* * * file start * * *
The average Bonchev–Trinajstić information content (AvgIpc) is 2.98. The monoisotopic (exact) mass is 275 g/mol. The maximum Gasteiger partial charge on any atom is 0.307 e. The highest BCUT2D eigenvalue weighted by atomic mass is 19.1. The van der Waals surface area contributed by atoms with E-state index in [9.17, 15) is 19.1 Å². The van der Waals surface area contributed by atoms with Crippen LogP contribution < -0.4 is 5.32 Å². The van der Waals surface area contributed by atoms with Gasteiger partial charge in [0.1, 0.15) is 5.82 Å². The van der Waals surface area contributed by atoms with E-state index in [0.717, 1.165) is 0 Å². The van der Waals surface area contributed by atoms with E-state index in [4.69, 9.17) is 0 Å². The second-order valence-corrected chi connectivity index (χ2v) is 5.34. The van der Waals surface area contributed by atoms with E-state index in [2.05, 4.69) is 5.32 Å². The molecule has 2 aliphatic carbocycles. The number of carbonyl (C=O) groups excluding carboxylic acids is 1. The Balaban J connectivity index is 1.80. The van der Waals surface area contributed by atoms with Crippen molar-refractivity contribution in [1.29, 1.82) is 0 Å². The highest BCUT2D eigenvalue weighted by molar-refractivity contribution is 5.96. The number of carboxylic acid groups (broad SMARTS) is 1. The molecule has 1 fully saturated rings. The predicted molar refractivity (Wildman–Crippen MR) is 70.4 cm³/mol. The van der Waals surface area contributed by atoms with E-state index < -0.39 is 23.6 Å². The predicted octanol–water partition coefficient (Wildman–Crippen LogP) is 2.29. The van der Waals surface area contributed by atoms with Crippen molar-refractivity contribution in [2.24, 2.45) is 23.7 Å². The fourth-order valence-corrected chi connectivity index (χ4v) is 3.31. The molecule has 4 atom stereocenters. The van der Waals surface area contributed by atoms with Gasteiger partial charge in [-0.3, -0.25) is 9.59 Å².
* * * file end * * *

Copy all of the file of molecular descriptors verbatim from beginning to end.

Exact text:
The average Bonchev–Trinajstić information content (AvgIpc) is 2.98. The monoisotopic (exact) mass is 275 g/mol. The maximum Gasteiger partial charge on any atom is 0.307 e. The highest BCUT2D eigenvalue weighted by atomic mass is 19.1. The van der Waals surface area contributed by atoms with E-state index in [9.17, 15) is 19.1 Å². The van der Waals surface area contributed by atoms with Crippen LogP contribution < -0.4 is 5.32 Å². The van der Waals surface area contributed by atoms with Gasteiger partial charge in [0.1, 0.15) is 5.82 Å². The van der Waals surface area contributed by atoms with E-state index in [0.717, 1.165) is 0 Å². The van der Waals surface area contributed by atoms with E-state index in [4.69, 9.17) is 0 Å². The second-order valence-corrected chi connectivity index (χ2v) is 5.34. The van der Waals surface area contributed by atoms with E-state index in [2.05, 4.69) is 5.32 Å². The molecule has 2 aliphatic carbocycles. The number of carbonyl (C=O) groups excluding carboxylic acids is 1. The Balaban J connectivity index is 1.80. The van der Waals surface area contributed by atoms with Crippen molar-refractivity contribution in [1.29, 1.82) is 0 Å². The highest BCUT2D eigenvalue weighted by molar-refractivity contribution is 5.96. The number of carboxylic acid groups (broad SMARTS) is 1. The molecule has 1 fully saturated rings. The predicted molar refractivity (Wildman–Crippen MR) is 70.4 cm³/mol. The van der Waals surface area contributed by atoms with E-state index < -0.39 is 23.6 Å². The predicted octanol–water partition coefficient (Wildman–Crippen LogP) is 2.29. The van der Waals surface area contributed by atoms with Crippen molar-refractivity contribution in [2.24, 2.45) is 23.7 Å². The fourth-order valence-corrected chi connectivity index (χ4v) is 3.31. The molecule has 4 atom stereocenters. The van der Waals surface area contributed by atoms with Gasteiger partial charge in [-0.3, -0.25) is 9.59 Å².